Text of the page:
Strengthening Phytosanitary Compliance and Public Private Partnerships to Boost Seed Trade in the Asia-Pacific Region
|To ensure that phytosanitary issues do not impede the trade of seeds between these countries, phytosanitary capabilities match with global standards, and to boost public-private trust and partnership to ensure food security through the availability of high-quality seeds.
|Standards and Trade Development Facility (STDF)/World Trade Organization (WTO)
|Asia-Pacific Association of Agricultural Research Institutions (APAARI), Associated Technical Implementing Partners: Asia and Pacific Seed Alliance (APSA), American Seed Trade Association (ASTA), Croplife Asia (CLA), International Seed Federation (ISF)
- The Inception Workshop- Minutes of the Meeting
- Press release: Asian national plant protection authorities discuss the gaps and capacity needs for boosting regional seed trade
- Workshop on the gap analysis consolidation and capacity building plans- Workshop Summary
- Press Release: Asian National Plant Protection Authorities Enhance Pest Risk Assessment for Seed Trade Boost
- Workshop on Capacity Building on Pest Risk Assessment for Seeds- Workshop Summary
The significance of agriculture in the Asia-Pacific (AP) region cannot be overstated. As per the Asian Development Bank (ADB), 2.2 billion people in Asia depend on agriculture for their livelihoods. Many countries in the region consider seed trade a pivotal driver of economic growth. Several nations aspire to become regional or global seed production hubs. Simultaneously, there are developing and least developed countries in the Asia-Pacific region working on enhancing skills and infrastructure to align with international standards and agreements governing global seed trade.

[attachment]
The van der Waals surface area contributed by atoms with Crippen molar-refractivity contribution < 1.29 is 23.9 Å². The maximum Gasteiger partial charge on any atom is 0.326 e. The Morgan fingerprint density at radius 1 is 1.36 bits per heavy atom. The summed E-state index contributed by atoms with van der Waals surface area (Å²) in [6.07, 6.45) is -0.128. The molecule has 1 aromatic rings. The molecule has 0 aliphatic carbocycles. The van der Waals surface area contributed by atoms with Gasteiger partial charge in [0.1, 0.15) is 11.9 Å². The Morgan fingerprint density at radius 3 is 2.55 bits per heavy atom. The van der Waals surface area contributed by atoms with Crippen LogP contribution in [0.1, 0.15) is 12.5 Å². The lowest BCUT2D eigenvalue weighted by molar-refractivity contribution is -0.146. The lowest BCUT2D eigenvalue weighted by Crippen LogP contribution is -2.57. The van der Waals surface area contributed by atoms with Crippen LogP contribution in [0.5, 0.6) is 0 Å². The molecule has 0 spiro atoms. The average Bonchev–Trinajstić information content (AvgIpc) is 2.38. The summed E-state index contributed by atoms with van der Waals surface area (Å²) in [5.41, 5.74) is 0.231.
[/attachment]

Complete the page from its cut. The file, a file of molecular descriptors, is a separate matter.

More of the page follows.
Among the pressing concerns are the absence of updated Pest Risk Analysis (PRA) as per International Standards for Phytosanitary Measures (ISPM) 2 and ISPM 11 for seeds, and the level of compliance with standards for the international movement of seeds (ISPM 38 and ISPM 45) and other international agreements. These challenges significantly impede these countries’ access to and prospects in the expanding global seed market.
The primary objective of this project is to assess the capabilities of the countries selected to conduct phytosanitary processes, specifically for seeds effectively. The project aims to address key Sanitary and Phytosanitary (SPS) issues impacting regional and global seed trade. Additionally, it seeks to promote regional coordination and encourage collaboration among the countries, fostering the sharing of experiences and best practices related to SPS issues.
Furthermore, the project intends to facilitate public-private collaborations, bringing together public officials and members of the private seed industry in a unified forum to enhance SPS-related compliance. This collaborative effort aims to facilitate the growth of regional and national seed industries.
The project will organize capacity-building initiatives for National Plant Protection Organizations (NPPOs) in participating countries. This includes activities such as updating Pest Risk Analysis (ISPM 2 and ISPM 11), implementing international standards like ISPM 38, obtaining third-party laboratory accreditation through the implementation of ISPM 45, and building capacity for the adoption of electronic phytosanitary certificates (the International Plant Protection Convention (IPPC) ePhyto solution).
The participating beneficiary countries in this project are Bangladesh, Cambodia, Laos, Nepal, Philippines, Thailand, and Vietnam.
The NPPOs of Australia and New Zealand are also involved as mentors in this project.